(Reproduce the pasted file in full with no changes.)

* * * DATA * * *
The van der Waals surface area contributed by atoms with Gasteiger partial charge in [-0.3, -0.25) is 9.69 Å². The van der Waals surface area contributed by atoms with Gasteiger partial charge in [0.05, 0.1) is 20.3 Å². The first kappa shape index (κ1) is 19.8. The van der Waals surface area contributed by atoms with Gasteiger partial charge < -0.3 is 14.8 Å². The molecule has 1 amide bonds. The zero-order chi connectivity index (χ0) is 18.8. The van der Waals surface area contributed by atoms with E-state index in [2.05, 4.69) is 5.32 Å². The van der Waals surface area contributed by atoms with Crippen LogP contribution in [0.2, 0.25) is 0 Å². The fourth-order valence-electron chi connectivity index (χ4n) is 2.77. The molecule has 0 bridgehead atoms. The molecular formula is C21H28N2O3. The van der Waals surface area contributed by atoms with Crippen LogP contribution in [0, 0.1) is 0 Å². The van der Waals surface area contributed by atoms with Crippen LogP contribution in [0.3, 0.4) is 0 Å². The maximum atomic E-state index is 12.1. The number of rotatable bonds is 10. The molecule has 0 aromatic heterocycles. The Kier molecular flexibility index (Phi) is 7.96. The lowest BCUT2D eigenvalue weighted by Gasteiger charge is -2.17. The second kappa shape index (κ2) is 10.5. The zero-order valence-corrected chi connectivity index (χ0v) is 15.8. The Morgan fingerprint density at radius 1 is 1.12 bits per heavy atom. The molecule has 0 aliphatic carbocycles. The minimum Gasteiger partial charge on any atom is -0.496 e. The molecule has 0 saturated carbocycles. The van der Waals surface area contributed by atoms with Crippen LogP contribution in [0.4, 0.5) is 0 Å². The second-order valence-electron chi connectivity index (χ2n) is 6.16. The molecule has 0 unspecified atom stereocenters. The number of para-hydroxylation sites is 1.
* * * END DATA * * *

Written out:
The van der Waals surface area contributed by atoms with Gasteiger partial charge in [-0.3, -0.25) is 9.69 Å². The van der Waals surface area contributed by atoms with Gasteiger partial charge in [0.05, 0.1) is 20.3 Å². The first kappa shape index (κ1) is 19.8. The van der Waals surface area contributed by atoms with Gasteiger partial charge < -0.3 is 14.8 Å². The molecule has 1 amide bonds. The zero-order chi connectivity index (χ0) is 18.8. The van der Waals surface area contributed by atoms with E-state index in [2.05, 4.69) is 5.32 Å². The van der Waals surface area contributed by atoms with Crippen LogP contribution in [0.2, 0.25) is 0 Å². The fourth-order valence-electron chi connectivity index (χ4n) is 2.77. The molecule has 0 bridgehead atoms. The molecular formula is C21H28N2O3. The van der Waals surface area contributed by atoms with Crippen LogP contribution in [0, 0.1) is 0 Å². The van der Waals surface area contributed by atoms with Crippen LogP contribution in [0.3, 0.4) is 0 Å². The maximum atomic E-state index is 12.1. The number of rotatable bonds is 10. The molecule has 0 aromatic heterocycles. The Kier molecular flexibility index (Phi) is 7.96. The lowest BCUT2D eigenvalue weighted by Gasteiger charge is -2.17. The second kappa shape index (κ2) is 10.5. The zero-order valence-corrected chi connectivity index (χ0v) is 15.8. The Morgan fingerprint density at radius 1 is 1.12 bits per heavy atom. The molecule has 0 aliphatic carbocycles. The minimum Gasteiger partial charge on any atom is -0.496 e. The molecule has 0 saturated carbocycles. The van der Waals surface area contributed by atoms with Crippen LogP contribution in [0.4, 0.5) is 0 Å². The second-order valence-electron chi connectivity index (χ2n) is 6.16. The molecule has 0 unspecified atom stereocenters. The number of para-hydroxylation sites is 1.